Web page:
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Searching for an ideal vaccine candidate among different MERS coronavirus receptor-binding fragments--the importance of immunofocusing in subunit vaccine design.
Vaccine. 2014 Oct 21; 32(46):6170-6176.V

Abstract

The newly emerged Middle East respiratory syndrome coronavirus (MERS-CoV) is currently spreading among humans, making development of effective MERS vaccines a high priority. A defined receptor-binding domain (RBD) in MERS-CoV spike protein can potentially serve as a subunit vaccine candidate against MERS-CoV infections. To identify an ideal vaccine candidate, we have constructed five different versions of RBD fragments, S350-588-Fc, S358-588-Fc, S367-588-Fc, S367-606-Fc, and S377-588-Fc (their names indicate their residue range in the spike protein and their C-terminal Fc tag), and further investigated their receptor binding affinity, antigenicity, immunogenicity, and neutralizing potential. The results showed that S377-588-Fc is among the RBD fragments that demonstrated the highest DPP4-binding affinity and induced the highest-titer IgG antibodies in mice. In addition, S377-588-Fc elicited higher-titer neutralizing antibodies than all the other RBD fragments in mice, and also induced high-titer neutralizing antibodies in immunized rabbits. Structural analysis suggests that S377-588-Fc contains the stably folded RBD structure, the full receptor-binding site, and major neutralizing epitopes, such that additional structures to this fragment introduce non-neutralizing epitopes and may also alter the tertiary structure of the RBD. Taken together, our data suggest that the RBD fragment encompassing spike residues 377-588 is a critical neutralizing receptor-binding fragment and an ideal candidate for development of effective MERS vaccines, and that adding non-neutralizing structures to this RBD fragment diminishes its neutralizing potential. Therefore, in viral vaccine design, it is important to identify the most stable and neutralizing viral RBD fragment, while eliminating unnecessary and non-neutralizing structures, as a means of "immunofocusing".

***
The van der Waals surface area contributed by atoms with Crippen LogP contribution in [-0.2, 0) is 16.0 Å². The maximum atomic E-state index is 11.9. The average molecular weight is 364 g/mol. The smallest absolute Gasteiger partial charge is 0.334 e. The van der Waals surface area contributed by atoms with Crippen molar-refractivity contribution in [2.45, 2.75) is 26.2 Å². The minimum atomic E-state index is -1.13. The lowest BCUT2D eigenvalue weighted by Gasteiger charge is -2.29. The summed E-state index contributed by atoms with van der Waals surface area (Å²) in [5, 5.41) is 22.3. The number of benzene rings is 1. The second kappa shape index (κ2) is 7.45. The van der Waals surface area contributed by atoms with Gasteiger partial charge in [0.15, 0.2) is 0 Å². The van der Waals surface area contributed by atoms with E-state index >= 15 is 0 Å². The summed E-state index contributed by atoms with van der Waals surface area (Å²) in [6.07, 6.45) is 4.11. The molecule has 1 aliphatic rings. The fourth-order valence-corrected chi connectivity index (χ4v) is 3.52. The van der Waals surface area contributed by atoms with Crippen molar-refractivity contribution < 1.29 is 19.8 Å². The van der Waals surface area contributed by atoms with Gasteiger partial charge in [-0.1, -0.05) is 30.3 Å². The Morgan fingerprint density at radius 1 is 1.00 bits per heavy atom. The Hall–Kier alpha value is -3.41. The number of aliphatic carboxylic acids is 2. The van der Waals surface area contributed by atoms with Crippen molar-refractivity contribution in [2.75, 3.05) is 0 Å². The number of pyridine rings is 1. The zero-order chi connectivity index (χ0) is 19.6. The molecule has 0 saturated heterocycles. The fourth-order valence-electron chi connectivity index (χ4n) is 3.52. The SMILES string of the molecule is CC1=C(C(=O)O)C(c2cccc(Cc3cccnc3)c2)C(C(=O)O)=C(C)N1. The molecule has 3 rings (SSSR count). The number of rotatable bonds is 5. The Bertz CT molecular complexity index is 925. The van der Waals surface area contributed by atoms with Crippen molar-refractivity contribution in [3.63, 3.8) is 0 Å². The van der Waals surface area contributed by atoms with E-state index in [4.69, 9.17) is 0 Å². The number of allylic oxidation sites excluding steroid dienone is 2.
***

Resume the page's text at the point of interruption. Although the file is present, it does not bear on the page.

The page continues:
Authors+Show Affiliations

Lindsley F. Kimball Research Institute, New York Blood Center, New York, NY, USA.Lindsley F. Kimball Research Institute, New York Blood Center, New York, NY, USA.Department of Microbiology and Immunology and Center for Biodefense and Emerging Disease, University of Texas Medical Branch, Galveston, TX, USA.Lindsley F. Kimball Research Institute, New York Blood Center, New York, NY, USA.Department of Pharmacology, University of Minnesota Medical School, Minneapolis, MN, USA.Department of Microbiology and Immunology and Center for Biodefense and Emerging Disease, University of Texas Medical Branch, Galveston, TX, USA.Department of Pharmacology, University of Minnesota Medical School, Minneapolis, MN, USA.State Key Laboratory of Pathogen and Biosecurity, Beijing Institute of Microbiology and Epidemiology, Beijing, China.Lindsley F. Kimball Research Institute, New York Blood Center, New York, NY, USA. Key Laboratory of Medical Molecular Virology of Ministries of Education and Health, Shanghai Medical College and Institute of Medical Microbiology, Fudan University, Shanghai, China.Lindsley F. Kimball Research Institute, New York Blood Center, New York, NY, USA.

Pub Type(s)

Journal Article
Research Support, N.I.H., Extramural
Research Support, Non-U.S. Gov't

Language

eng

PubMed ID

25240756

Citation

Ma, Cuiqing, et al. "Searching for an Ideal Vaccine Candidate Among Different MERS Coronavirus Receptor-binding Fragments--the Importance of Immunofocusing in Subunit Vaccine Design." Vaccine, vol. 32, no. 46, 2014, pp. 6170-6176.